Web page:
North Carolina State’s University Theatre has opened a new show for the Christmas season now onstage at the Titmus Theatre in Thompson Hall. The show, newly penned by playwright Jacqueline Goldfinger, is an adaptation of Louisa May Alcott’s Little Women. The play was commissioned last year by the North Coast Repertory Theatre in California, and University Theatre’s acquisition of it is a coup for UT’s director John McIlwee. Directed by Allison Bergman, this adaptation culls from the novel a scant seven characters, including the four girls, their mother, and two “gentlemen callers.”

The show is set on a spectacular scrim-lined stage, which portrays the parlor of the March household. The setting comes in two parts: the actual set pieces of the living room, and a beautifully-crafted scrim on which is painted some of the most beautiful backdrops ever seen in a university theater. These scrim backdrops change the seasons and the locale when the girls venture out to someplace beyond hearth and home. While it is unusual for me to gush over sets, this particular scrim device is a true marvel, and one of the best aspects of a truly well-honed production. Kudos to the entire set team (it took a set crew of 19!) and to Scenic Artist Lauren Caddick, whose whimsical art graces this gorgeous scrim.

Little Women is set in Concord, New England, during the Civil War, and encompasses the Christmases of 1863 and ’64. The four girls come out first, Jo (Jordan Manning, Senior in Communications) leading the four into the living room as the evening of Christmas Eve begins. Beth (Jordan NeCamp, Freshman in Textiles) plays the piano while Meg (Leanna T. Hall, Sophomore, Information Technology) sews and Amy (Kathleen Caldwell, Freshman, First Year College) draws. The children’s mother, affectionately called Marmee (Kailey Harris, Junior, Psychology), enters shortly thereafter. Still to come in short order are Laurie (DeShawn Brown, Sophomore, Mechanical Engineering), the next door neighbor and best friend to Jo; and John Brook (David Johnson, Senior, Computer Science), Laurie’s tutor, who quickly becomes smitten by Meg, the eldest of the four girls.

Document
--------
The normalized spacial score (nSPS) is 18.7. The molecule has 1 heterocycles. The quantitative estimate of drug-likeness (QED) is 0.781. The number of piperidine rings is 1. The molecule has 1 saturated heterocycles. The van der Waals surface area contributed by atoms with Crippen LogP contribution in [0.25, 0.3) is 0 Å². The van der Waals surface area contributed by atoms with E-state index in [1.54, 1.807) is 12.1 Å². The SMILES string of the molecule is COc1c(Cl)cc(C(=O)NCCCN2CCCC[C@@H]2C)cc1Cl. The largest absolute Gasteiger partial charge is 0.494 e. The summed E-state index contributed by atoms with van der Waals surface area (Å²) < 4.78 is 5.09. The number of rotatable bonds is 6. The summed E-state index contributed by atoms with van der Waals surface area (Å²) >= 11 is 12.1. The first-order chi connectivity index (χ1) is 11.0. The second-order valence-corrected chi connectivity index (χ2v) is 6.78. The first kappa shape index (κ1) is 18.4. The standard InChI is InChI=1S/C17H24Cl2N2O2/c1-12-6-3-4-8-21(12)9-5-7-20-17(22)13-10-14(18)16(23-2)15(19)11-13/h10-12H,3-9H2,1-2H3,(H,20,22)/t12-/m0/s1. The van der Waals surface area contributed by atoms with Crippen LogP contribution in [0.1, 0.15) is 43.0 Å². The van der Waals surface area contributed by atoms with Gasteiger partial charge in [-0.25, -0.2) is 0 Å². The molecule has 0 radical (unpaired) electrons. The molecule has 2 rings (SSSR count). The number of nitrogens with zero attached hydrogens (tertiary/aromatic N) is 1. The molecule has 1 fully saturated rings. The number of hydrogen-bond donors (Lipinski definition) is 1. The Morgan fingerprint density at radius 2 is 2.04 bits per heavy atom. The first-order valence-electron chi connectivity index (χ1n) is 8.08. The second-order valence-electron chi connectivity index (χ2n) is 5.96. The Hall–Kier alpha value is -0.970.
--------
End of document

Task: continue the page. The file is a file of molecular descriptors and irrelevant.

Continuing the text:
Costumes have an important role in a historical play; these are gems from the considerable Costume Shop of UT. Hoop skirts float about the girls, while waistcoats and lace adorn the boys in proper genteel attire. Jennifer Dasher designed these nineteenth century beauties.

While the Civil War is the backdrop of the piece, it does not so much intrude upon the children as it does menace from afar. It has taken their father off to war, where he is wounded in act 1; this is cause for Marmee to leave the children and go to her husband’s side. It is this separation that causes Mr. March to refer to his children as “little women,” accentuating as gently as he can the need for them to be good to their mother in this time of trial and be “grown up” as possible. This admonition sometimes falls on deaf ears, as the children still squabble among themselves, have jealous fits at the good fortune of one or another, or try, as does poor Beth, to meet new people and not be afraid. The youngest, Amy, is chosen by their Aunt March to go to Paris to study Art, and the jealous streak this stirs in Jo belies the grown-up aspect of the girls’ lives.

This all-student production of Little Women is a truly memorable and enjoyable feat of theatre, and it is a joy to see the natural aplomb these cast members lend to their characters. Set on a beautiful stage that reminds one of the days before electricity, this play is a fine example of what can be accomplished by a university troupe. NCSU’s University Theatre has a reputation for taking theater to a higher level, but this production is evidence that, even at a college level, it is possible to create a near-flawless production.

Little Women continues through 12/4. For details, see the sidebar.